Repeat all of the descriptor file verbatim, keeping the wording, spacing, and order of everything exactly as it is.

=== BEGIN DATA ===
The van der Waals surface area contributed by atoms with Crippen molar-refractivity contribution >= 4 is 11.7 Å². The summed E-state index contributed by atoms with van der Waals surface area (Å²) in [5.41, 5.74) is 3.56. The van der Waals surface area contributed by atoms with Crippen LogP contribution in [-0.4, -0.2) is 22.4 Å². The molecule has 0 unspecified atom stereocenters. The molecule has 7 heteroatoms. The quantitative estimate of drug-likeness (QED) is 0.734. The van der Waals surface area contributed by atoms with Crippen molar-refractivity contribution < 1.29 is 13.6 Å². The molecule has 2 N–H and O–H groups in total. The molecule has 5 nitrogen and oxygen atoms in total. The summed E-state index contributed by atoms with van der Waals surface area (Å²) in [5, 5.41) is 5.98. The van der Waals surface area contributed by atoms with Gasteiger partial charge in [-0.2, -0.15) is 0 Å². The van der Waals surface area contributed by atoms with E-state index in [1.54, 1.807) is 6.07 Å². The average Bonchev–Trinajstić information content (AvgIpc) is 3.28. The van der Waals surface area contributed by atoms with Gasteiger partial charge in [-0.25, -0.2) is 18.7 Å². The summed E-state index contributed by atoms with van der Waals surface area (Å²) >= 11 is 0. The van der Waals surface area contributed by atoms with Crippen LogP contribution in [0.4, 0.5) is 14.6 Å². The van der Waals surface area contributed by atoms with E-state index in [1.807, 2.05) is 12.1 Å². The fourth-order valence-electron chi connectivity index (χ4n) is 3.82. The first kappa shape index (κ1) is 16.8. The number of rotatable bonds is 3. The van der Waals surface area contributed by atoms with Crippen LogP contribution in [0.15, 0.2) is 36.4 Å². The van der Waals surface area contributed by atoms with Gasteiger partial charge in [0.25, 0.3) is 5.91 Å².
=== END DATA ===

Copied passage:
The van der Waals surface area contributed by atoms with Crippen molar-refractivity contribution >= 4 is 11.7 Å². The summed E-state index contributed by atoms with van der Waals surface area (Å²) in [5.41, 5.74) is 3.56. The van der Waals surface area contributed by atoms with Crippen LogP contribution in [-0.4, -0.2) is 22.4 Å². The molecule has 0 unspecified atom stereocenters. The molecule has 7 heteroatoms. The quantitative estimate of drug-likeness (QED) is 0.734. The van der Waals surface area contributed by atoms with Crippen molar-refractivity contribution < 1.29 is 13.6 Å². The molecule has 2 N–H and O–H groups in total. The molecule has 5 nitrogen and oxygen atoms in total. The summed E-state index contributed by atoms with van der Waals surface area (Å²) in [5, 5.41) is 5.98. The van der Waals surface area contributed by atoms with Gasteiger partial charge in [-0.2, -0.15) is 0 Å². The van der Waals surface area contributed by atoms with E-state index in [1.54, 1.807) is 6.07 Å². The average Bonchev–Trinajstić information content (AvgIpc) is 3.28. The van der Waals surface area contributed by atoms with Gasteiger partial charge in [-0.25, -0.2) is 18.7 Å². The summed E-state index contributed by atoms with van der Waals surface area (Å²) >= 11 is 0. The van der Waals surface area contributed by atoms with Crippen LogP contribution in [0.4, 0.5) is 14.6 Å². The van der Waals surface area contributed by atoms with E-state index in [1.807, 2.05) is 12.1 Å². The fourth-order valence-electron chi connectivity index (χ4n) is 3.82. The first kappa shape index (κ1) is 16.8. The number of rotatable bonds is 3. The van der Waals surface area contributed by atoms with Crippen LogP contribution in [0.15, 0.2) is 36.4 Å². The van der Waals surface area contributed by atoms with Gasteiger partial charge in [0.25, 0.3) is 5.91 Å².